My Last Conversation With My Birth Mom. Part Two.

My birthmother and I.  Our first meeting.
My birthmother and I. Our first meeting.
I said I didn’t remember my last conversation with her, but that isn’t exactly true.  For truly, the last one — the most recent — was on Sunday, Mother’s Day, after her funeral.

After I met my Uncle Thom for the first time.  The one who called me when she was dying and when she did die.  Who I knew from Facebook and with whom I share a special connection.  Who, after we embraced, said, “Come, meet the rest of your family,” and introduced me to uncles and cousins and spouses while I wept behind my sunglasses.

After I met her friends from the Daughters of the American Revolution.  The ones who told me how happy they were for our reunion.  The ones who knew every nuance of our story.  The ones who said I looked “just like my mother.”  And whom I felt no need to correct with terms like “birth” or “biological mom.”

After I introduced myself to the minister and he threw his arms around me and pulled me to him.

I hadn’t made it to town in time for the viewing.   The funeral was closed casket.  My Aunt Julie made arrangements for me to see her at the funeral home after the ceremony.  Before I went in, I called her and asked if I might tie a red thread around Pharen’s wrist, like the one I wear.

I explained in Kabbalah, mystical Judaism, this thread represents protection.  That one wears it on her left wrist, the pathway of the artery to the heart.  That one was placed on me after my Jewish divorce so that I would be reminded of what I am moving toward.  For me, it is greater love.  I didn’t know what it would be for Pharen.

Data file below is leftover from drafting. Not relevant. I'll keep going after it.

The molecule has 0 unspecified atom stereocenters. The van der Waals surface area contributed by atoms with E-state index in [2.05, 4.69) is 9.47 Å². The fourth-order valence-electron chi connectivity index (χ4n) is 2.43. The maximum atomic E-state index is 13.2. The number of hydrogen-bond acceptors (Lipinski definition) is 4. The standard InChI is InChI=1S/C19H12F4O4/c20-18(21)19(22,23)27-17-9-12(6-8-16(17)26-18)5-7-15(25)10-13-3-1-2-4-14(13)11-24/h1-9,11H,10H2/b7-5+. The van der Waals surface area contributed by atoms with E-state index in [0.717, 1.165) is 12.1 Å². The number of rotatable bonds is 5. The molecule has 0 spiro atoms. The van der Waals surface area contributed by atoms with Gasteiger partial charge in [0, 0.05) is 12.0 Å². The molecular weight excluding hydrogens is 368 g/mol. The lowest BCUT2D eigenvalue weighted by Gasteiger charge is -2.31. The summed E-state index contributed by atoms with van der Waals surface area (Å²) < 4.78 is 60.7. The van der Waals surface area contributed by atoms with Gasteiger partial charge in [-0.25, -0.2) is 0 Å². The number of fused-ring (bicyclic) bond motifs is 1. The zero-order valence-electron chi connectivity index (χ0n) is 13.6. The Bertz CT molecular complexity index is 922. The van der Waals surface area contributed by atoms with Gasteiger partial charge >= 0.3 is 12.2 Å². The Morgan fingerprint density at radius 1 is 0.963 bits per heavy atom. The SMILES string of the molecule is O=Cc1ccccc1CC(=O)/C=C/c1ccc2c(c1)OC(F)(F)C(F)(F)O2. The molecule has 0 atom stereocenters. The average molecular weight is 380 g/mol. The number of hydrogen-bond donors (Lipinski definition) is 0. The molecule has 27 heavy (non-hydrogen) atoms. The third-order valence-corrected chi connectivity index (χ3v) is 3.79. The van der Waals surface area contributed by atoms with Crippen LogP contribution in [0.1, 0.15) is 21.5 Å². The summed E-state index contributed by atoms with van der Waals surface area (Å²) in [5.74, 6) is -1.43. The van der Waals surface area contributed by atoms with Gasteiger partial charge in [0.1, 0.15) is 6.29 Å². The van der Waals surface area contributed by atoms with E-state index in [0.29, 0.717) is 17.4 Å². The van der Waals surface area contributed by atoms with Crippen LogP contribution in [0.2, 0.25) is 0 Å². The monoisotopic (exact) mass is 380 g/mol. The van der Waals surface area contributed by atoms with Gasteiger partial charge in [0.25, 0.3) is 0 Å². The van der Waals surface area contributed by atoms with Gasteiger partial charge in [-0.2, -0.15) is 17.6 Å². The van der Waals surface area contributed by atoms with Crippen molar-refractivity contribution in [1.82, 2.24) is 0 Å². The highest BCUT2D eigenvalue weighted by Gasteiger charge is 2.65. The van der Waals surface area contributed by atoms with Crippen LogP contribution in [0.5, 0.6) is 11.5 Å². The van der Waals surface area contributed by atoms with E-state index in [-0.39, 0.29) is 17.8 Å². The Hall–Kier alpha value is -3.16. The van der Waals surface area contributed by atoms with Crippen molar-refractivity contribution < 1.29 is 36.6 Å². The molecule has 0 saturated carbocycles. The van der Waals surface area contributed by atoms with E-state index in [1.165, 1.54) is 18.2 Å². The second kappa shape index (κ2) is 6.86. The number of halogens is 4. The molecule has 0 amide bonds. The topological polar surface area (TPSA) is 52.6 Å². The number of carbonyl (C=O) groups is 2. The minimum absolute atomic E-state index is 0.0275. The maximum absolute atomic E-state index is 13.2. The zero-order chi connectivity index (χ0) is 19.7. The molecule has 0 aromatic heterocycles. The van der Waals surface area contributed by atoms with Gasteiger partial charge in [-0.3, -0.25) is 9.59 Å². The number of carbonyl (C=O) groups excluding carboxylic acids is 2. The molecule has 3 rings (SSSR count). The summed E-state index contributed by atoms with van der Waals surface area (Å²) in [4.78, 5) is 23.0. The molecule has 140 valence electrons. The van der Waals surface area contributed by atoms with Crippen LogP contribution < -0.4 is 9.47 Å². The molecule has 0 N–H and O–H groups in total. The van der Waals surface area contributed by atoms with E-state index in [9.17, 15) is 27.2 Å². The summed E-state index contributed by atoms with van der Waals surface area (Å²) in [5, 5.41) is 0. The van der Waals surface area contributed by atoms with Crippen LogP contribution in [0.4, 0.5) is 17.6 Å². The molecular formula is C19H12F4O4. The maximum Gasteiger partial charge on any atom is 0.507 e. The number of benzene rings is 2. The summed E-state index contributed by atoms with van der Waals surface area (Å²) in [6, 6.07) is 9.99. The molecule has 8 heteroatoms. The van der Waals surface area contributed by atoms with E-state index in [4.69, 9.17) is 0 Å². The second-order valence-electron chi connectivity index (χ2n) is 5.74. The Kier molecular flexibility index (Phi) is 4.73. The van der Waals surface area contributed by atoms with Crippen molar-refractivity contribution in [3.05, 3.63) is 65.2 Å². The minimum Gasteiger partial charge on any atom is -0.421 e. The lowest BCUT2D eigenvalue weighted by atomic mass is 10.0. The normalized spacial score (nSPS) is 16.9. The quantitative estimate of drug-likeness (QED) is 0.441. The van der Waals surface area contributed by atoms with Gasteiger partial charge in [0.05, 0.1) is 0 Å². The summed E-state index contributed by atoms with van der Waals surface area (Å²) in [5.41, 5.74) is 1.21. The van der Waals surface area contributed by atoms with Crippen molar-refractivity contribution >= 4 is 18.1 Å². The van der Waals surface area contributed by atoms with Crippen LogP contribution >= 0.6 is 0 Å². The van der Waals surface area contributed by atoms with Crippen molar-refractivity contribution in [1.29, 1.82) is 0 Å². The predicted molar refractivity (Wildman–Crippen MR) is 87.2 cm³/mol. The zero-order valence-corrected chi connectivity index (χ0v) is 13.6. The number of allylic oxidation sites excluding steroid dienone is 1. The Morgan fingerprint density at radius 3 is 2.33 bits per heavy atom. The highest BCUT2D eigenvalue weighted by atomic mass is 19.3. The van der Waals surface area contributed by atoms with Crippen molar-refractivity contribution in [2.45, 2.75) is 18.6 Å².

She gave me her blessing and suggested I ask the director for help putting it on her.

We slipped the thread over her clawed hand and I tightened it.  The skin of the dead feels strange.  Rubbery.  I didn’t like it.  I felt badly about that.  And then the director left me alone.

The thread didn’t go with her outfit.  She was dressed in a gorgeous beaded suit, with a beaded clutch in her clutch.  She had chosen this outfit some time ago and had discussed it in detail with Aunt Julie and I — all the way down to the pantyhose.  I was surprised, but I shouldn’t have been.  Though born in Detroit, she had become a Southern lady, after all.

I told her that I met the rest of the family.  That I was staying with my friend April, who I had met last time I visited.  That I would be seeing the boy we had talked about.  That he and I had fallen into a beautiful and loving friendship, yet still I was anxious I might not see him.

I told her about meeting her friend Ely.  That I said she had great style and she said I did too.  That we discovered we shared a few things in common.

To all of this she said, “I know.”

I apologized for the times that it was hard between us.  The times I put up walls.  The times that I was afraid.  Afraid she’d jump into my skin given half a chance.  I did not apologize for the boundaries I learned to set for myself.

I apologized that the red thread didn’t match her ensemble but mentioned I thought she would like the idea of us having matching bracelets made of string.